Category Archives: Nate Palmer



Nate Palmer 2013 Green Bay Packers Evaluation and Report Card

Packers, Nate Palmer, Green Bay Packers, Nate Palmer evaluation1) Introduction:When the Green Bay Packers selected Nate Palmer in the sixth round of the 2013 NFL Draft, the team saw something.  Palmer was not projected by many to even be drafted but the Packers thought highly enough of him to make him a sixth round selection this spring. Illinois State is not exactly known as a football powerhouse, but Packers GM Ted Thompson hoped he found a diamond in the rough in Palmer.  The defense Palmer played in had similarities to what the Packers run under Dom Capers and that must have played a role in Green Bay selecting him.

2) Profile: Nate Palmer

  • Age: 24
  • Born: 09/23/1989 in Chicago, IL
  • Height: 6’2″
  • Weight: 248
  • College: Illinois State
  • Rookie Year: 2013
  • NFL Experience: 1 years
  • Career Stats and more

3) Expectations coming into the season: Not was expected out of Palmer in 2013.  He was expected to sit, watch and learn from Clay Matthews and at some point perhaps evolve over the next few seasons into a decent pass rusher for the Packers. Kevin Greene picked out Palmer when he visited Northern Illinois along with coaches from other teams and Greene was going to try to shape Palmer in the image of Matthews.

4) Player’s highlights/low-lights: Palmer only saw minimal action, seeing the field in only eight of the team’s 16 regular season games. He failed to record a sack, which is a definite low-light for a player trying to be more like Matthews. On a positive note, Palmer recorded six tackles in both the loss to the Bears as well as the home win over the Cleveland Browns.

5) Player’s contribution to the overall team success: Palmer provided much needed depth for a team that was decimated by injuries at the linebacker position. For a player that very little was expected from in 2013, Palmer did the best with what he could being thrown into the fire as suddenly as he was.

6) Player’s contributions in the playoffs: Non-existent. Palmer did not register a tackle in the playoff loss to the 49ers.

Season Report Card:

(B) Level of expectations met during the season

(C) Contributions to team’s overall success.

(N/A) Contributions to team during the playoffs

Overall Grade: C

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The 2013 Class is Packers’ Best Draft Yet Under Thompson

Packers RB Eddie Lacy leads a ridiculously strong 2013 rookie class for the Green Bay Packers

Ted Thompson has made a lot of brilliant draft picks since taking over as Green Bay Packers general manager in 2005.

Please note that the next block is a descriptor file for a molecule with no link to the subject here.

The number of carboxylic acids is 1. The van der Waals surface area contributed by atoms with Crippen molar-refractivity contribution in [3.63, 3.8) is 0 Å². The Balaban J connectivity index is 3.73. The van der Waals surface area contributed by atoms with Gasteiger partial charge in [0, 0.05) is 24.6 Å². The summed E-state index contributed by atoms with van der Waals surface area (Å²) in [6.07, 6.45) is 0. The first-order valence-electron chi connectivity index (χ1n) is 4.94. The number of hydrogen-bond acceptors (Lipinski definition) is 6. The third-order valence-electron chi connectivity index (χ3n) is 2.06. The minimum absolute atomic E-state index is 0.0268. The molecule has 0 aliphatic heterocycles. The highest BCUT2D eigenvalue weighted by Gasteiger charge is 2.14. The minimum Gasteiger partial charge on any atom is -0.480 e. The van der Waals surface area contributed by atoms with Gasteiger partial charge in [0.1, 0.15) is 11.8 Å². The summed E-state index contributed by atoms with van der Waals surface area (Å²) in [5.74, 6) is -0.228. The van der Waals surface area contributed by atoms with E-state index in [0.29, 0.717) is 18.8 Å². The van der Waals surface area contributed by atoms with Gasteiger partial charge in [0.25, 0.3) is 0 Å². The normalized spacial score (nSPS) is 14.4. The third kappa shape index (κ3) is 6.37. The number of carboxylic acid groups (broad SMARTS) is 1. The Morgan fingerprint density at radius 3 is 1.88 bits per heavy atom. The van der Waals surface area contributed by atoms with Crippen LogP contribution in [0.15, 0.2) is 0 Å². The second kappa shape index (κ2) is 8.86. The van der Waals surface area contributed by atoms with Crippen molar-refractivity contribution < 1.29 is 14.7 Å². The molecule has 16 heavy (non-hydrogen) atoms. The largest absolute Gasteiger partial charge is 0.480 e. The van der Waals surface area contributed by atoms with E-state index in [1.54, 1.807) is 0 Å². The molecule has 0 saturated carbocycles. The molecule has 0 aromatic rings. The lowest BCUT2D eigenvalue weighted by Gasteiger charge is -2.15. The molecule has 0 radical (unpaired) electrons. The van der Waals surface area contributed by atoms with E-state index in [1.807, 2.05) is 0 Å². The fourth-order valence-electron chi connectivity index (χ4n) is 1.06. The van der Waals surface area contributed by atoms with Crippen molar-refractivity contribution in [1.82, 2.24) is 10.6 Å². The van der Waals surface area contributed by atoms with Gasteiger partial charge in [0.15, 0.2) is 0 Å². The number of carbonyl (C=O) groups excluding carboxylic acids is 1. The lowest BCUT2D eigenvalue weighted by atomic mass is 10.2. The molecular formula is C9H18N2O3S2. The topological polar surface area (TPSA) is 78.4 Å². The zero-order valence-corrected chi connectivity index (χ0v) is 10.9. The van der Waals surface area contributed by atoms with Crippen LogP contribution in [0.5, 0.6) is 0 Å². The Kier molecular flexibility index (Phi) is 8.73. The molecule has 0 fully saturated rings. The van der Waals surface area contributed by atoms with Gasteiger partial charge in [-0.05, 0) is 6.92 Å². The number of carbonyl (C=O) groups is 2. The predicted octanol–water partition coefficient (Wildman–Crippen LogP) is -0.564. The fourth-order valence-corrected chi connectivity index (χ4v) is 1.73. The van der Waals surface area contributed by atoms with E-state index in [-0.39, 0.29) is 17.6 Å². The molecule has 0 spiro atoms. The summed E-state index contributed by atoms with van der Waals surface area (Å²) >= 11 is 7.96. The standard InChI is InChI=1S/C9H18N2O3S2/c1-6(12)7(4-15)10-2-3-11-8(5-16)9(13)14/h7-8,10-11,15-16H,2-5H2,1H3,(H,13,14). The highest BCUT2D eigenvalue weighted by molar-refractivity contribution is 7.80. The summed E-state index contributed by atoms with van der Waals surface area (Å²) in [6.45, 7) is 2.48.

He drafted some guy named Aaron Rodgers in the first round in 2005, Greg Jennings (current issues aside) in the second round in 2006,  Jordy Nelson in the second round in 2008 and both Clay Matthews and B.J. Raji in the first round in 2009. Don’t forget Randall Cobb in the second round of 2011 either.

The middle rounds have seen success too. James Jones was a third rounder in 2007 and Josh Sitton was selected in the fourth round in 2008.  Sitton’s partner-in-crime, T.J. Lang, was a fourth rounder as well in 2009.

This is just a partial list of great picks Thompson has made during his tenure with the Packers.  He’s hit more than he’s missed and has Green Bay poised to be in Super Bowl contention for the next several years.    We could go on and on about how deft Thompson has been at drafting over the years and that doesn’t even include undrafted free agents.

That being said, no draft class of Thompson’s has made quite the impact, especially right out of the gate, as the 2013 class of rookies.  Some of it may not have been planned on due to yet another injury epidemic on the Packers’ roster, but this group of youngsters has come to play and very well could down as Thompson’s finest draft class to date.

To review, here is the 2013 Green Bay Packers draft class:

1. Datone Jones, DE, UCLA

2. Eddie Lacy, RB, Alabama

4a. David Bakhtiari, T, Colorado

4b. J.C. Tretter, T, Cornell

4c. Johnathan Franklin, RB, UCLA

5a. Micah Hyde, CB, Iowa

5b. Josh Boyd, DE, Mississippi State

6. Nate Palmer, LB, Illinois State

7a. Charles Johnson, WR, Grand Valley State

7b. Kevin Dorsey, WR, Maryland

7c. Sam Barrington, LB, South Florida

Go down that list and you will see many reasons why the Packers are still in control of the NFC North despite Lambeau Field once again doubling as an infirmary.



Green Bay’s Health Woes: Who Is The Next Man Up?

Brandon Bostick

Bostick’s time is here with several injuries to key offensive players

This has surely been an interesting week for the Green Bay Packers, as far as player-personnel goes.  Entering Sunday’s game against the Baltimore Ravens, there was already some concern over how well the team’s defense would play without the services of linebacker Clay Matthews, who is expected to miss about a month with a broken thumb.